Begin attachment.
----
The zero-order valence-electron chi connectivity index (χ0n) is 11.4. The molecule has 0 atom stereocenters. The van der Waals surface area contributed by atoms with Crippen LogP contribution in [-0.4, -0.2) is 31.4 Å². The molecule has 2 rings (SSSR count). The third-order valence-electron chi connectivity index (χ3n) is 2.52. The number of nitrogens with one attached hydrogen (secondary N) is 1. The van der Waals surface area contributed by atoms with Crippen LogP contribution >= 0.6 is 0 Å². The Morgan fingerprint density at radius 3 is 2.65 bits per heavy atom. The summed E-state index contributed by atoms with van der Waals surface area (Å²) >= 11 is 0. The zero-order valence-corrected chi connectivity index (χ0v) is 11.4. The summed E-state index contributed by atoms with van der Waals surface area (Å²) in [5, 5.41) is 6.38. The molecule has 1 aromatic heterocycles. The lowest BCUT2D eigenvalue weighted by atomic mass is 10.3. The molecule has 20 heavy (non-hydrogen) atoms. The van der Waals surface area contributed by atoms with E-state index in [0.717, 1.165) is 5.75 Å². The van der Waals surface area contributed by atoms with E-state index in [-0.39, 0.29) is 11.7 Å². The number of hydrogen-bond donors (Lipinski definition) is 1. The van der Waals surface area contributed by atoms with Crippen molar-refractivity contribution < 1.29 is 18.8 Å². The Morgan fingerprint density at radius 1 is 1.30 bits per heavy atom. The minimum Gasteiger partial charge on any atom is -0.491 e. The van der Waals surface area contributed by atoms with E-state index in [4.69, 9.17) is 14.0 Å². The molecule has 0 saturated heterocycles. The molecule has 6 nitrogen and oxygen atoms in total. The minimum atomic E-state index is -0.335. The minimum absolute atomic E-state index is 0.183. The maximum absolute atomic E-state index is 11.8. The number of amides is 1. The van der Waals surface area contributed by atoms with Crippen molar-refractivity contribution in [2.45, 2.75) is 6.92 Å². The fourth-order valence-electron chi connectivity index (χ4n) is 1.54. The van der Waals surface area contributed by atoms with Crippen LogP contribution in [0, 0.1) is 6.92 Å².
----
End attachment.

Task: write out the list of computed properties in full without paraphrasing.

The zero-order valence-electron chi connectivity index (χ0n) is 11.4. The molecule has 0 atom stereocenters. The van der Waals surface area contributed by atoms with Crippen LogP contribution in [-0.4, -0.2) is 31.4 Å². The molecule has 2 rings (SSSR count). The third-order valence-electron chi connectivity index (χ3n) is 2.52. The number of nitrogens with one attached hydrogen (secondary N) is 1. The van der Waals surface area contributed by atoms with Crippen LogP contribution >= 0.6 is 0 Å². The Morgan fingerprint density at radius 3 is 2.65 bits per heavy atom. The summed E-state index contributed by atoms with van der Waals surface area (Å²) >= 11 is 0. The zero-order valence-corrected chi connectivity index (χ0v) is 11.4. The summed E-state index contributed by atoms with van der Waals surface area (Å²) in [5, 5.41) is 6.38. The molecule has 1 aromatic heterocycles. The lowest BCUT2D eigenvalue weighted by atomic mass is 10.3. The molecule has 20 heavy (non-hydrogen) atoms. The van der Waals surface area contributed by atoms with E-state index in [0.717, 1.165) is 5.75 Å². The van der Waals surface area contributed by atoms with E-state index in [-0.39, 0.29) is 11.7 Å². The number of hydrogen-bond donors (Lipinski definition) is 1. The van der Waals surface area contributed by atoms with Crippen molar-refractivity contribution < 1.29 is 18.8 Å². The Morgan fingerprint density at radius 1 is 1.30 bits per heavy atom. The minimum Gasteiger partial charge on any atom is -0.491 e. The van der Waals surface area contributed by atoms with E-state index in [4.69, 9.17) is 14.0 Å². The molecule has 0 saturated heterocycles. The molecule has 6 nitrogen and oxygen atoms in total. The minimum atomic E-state index is -0.335. The minimum absolute atomic E-state index is 0.183. The maximum absolute atomic E-state index is 11.8. The number of amides is 1. The van der Waals surface area contributed by atoms with Crippen molar-refractivity contribution in [2.45, 2.75) is 6.92 Å². The fourth-order valence-electron chi connectivity index (χ4n) is 1.54. The van der Waals surface area contributed by atoms with Crippen LogP contribution in [0, 0.1) is 6.92 Å².